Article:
• 2 Years Ago
      OK, for all the retards out there... This has nothing, NOTHING to do with real world numbers... NOTHING. Got it? Hyundai did NOT follow EPA guidelines therefore they submitted, "submitted" being the key word here, invalid numbers to the EPA on a handful of cars. Not ALL, but a handful. Everyone knows the EPA sticker says "your mileage may vary" BUT this has nothing to do with that statement. NOTHING AT ALL. Do everyone a favor and READ THE ARTICLE before posting mindless crap.
      kjm830
      • 2 Years Ago
      you know why the other companies are not making a big deal about it...THEY ARE DOING IT TOO!!
        RoyEMunson
        • 2 Years Ago
        @kjm830
        The EPA cross checks these tests, so if there are other companies doing this, they would have gotten or will get caught eventually.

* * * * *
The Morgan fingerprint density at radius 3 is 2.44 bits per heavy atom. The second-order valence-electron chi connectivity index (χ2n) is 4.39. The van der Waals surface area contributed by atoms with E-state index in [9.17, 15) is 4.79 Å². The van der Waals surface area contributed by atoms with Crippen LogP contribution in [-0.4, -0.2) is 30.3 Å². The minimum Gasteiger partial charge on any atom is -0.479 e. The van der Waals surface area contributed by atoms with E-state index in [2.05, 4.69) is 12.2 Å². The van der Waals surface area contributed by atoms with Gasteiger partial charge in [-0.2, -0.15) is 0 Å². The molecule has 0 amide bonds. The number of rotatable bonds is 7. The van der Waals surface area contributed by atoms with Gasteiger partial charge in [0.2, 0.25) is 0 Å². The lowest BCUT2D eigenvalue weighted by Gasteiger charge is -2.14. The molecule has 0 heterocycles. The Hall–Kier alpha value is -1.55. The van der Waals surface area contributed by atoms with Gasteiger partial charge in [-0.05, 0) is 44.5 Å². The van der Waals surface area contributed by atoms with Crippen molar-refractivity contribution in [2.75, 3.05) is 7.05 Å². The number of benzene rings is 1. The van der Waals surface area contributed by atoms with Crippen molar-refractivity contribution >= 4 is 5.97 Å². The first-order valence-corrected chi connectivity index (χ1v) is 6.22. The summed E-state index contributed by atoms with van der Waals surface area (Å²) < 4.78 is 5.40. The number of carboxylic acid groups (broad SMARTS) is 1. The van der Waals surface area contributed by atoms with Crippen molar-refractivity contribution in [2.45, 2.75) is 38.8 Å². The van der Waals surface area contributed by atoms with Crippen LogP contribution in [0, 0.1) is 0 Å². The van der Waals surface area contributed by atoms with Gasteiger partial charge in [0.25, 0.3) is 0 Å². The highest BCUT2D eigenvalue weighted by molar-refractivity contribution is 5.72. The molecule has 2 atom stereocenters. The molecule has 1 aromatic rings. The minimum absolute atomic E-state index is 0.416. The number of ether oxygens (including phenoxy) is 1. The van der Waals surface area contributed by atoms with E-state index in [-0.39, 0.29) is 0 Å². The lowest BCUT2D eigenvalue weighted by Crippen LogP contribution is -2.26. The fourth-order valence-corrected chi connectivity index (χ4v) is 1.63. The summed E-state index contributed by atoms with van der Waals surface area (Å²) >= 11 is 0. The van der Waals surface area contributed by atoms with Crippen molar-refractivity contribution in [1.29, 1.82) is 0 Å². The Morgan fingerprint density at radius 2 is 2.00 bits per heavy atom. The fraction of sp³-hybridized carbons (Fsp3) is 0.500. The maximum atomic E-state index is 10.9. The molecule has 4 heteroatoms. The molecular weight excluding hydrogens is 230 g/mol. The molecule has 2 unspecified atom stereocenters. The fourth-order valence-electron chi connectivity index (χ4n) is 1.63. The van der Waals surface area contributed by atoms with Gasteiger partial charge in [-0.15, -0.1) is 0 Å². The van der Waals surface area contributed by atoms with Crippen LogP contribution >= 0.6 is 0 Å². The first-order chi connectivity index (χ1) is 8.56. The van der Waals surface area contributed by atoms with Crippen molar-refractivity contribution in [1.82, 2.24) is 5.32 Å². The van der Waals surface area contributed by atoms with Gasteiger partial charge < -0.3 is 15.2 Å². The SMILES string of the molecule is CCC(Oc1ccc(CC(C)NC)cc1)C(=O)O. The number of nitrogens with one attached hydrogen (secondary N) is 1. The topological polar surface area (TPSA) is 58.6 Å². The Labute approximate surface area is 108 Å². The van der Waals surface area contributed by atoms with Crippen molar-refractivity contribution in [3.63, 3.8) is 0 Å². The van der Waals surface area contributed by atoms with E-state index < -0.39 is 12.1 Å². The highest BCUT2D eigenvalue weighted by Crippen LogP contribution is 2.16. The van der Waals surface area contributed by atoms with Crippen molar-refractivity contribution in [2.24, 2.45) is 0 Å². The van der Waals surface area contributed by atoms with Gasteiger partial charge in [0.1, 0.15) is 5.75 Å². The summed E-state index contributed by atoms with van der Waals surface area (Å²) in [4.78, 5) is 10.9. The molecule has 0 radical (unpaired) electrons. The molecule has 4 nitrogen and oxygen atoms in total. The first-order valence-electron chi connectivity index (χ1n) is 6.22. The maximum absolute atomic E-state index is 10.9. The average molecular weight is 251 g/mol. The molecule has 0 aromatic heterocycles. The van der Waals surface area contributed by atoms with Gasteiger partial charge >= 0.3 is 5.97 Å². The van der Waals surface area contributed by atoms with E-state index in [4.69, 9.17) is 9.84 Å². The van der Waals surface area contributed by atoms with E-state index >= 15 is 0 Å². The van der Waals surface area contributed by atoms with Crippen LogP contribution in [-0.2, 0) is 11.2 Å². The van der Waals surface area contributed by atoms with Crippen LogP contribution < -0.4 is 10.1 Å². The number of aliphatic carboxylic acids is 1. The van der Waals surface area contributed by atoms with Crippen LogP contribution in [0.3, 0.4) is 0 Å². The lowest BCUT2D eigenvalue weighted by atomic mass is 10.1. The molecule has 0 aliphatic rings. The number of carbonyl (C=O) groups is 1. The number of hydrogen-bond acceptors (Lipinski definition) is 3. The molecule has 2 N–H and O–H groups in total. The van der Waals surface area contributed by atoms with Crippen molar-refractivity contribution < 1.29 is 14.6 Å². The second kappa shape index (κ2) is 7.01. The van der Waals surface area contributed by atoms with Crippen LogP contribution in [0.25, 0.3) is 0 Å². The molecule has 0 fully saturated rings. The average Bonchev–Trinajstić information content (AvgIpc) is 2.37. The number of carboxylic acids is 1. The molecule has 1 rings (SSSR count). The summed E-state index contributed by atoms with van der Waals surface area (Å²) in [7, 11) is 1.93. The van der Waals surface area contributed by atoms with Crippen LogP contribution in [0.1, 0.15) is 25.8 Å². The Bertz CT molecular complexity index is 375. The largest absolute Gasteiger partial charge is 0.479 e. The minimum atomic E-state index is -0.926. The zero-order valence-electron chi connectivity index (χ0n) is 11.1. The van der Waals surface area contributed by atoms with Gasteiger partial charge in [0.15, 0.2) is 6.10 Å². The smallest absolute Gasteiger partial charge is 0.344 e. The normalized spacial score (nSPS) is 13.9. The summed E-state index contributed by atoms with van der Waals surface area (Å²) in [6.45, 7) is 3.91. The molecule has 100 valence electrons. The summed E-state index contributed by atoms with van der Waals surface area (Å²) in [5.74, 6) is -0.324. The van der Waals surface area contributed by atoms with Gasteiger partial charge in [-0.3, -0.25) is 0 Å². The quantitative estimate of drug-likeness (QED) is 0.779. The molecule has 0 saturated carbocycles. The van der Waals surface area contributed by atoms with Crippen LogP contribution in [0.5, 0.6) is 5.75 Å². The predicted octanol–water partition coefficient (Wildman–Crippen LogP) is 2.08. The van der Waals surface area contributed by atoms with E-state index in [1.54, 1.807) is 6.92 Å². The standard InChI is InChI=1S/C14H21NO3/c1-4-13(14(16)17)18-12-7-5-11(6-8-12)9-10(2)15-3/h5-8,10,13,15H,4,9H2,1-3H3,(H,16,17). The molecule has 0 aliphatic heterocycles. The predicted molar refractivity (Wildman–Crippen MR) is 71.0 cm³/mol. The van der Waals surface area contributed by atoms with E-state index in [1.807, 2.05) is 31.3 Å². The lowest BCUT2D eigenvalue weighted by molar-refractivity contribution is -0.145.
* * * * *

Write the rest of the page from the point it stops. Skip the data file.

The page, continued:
xspeedy
          • 2 Years Ago
          @RoyEMunson
          They spot check. That means far fewer than a 100% cross check.
      Marcopolo
      • 2 Years Ago
      It's obviously popular to believe that Hyundai deliberately lied about aspect of the EPA testing. But, thinking about it with an open mind, it does make sense that this was an honest mistake, probably created by a Hyundai testing employee(s)'s desire to prove the car a winner, rather than a deliberate attempt to fool everyone. Every car manufacturer buys a newly released example of a competitors new model, and carefully examines and tests every aspect to see it's strengths and weaknesses. In addition, lot's of consumer magazines and motoring commentators, also test new models, just in case a mistake like this can be discovered and run as a sensational, exclusive 'scoop' ! Hyundai is well aware that detection would be certain, especially in such a litigious society as America ! Given the unlikelihood of getting away with any deliberate deception, I'm inclined to believe that this is more of a case of a mistake created by a fairly low ranking employee's over enthusiasm than a deliberate act.
        Spiffster
        • 2 Years Ago
        @Marcopolo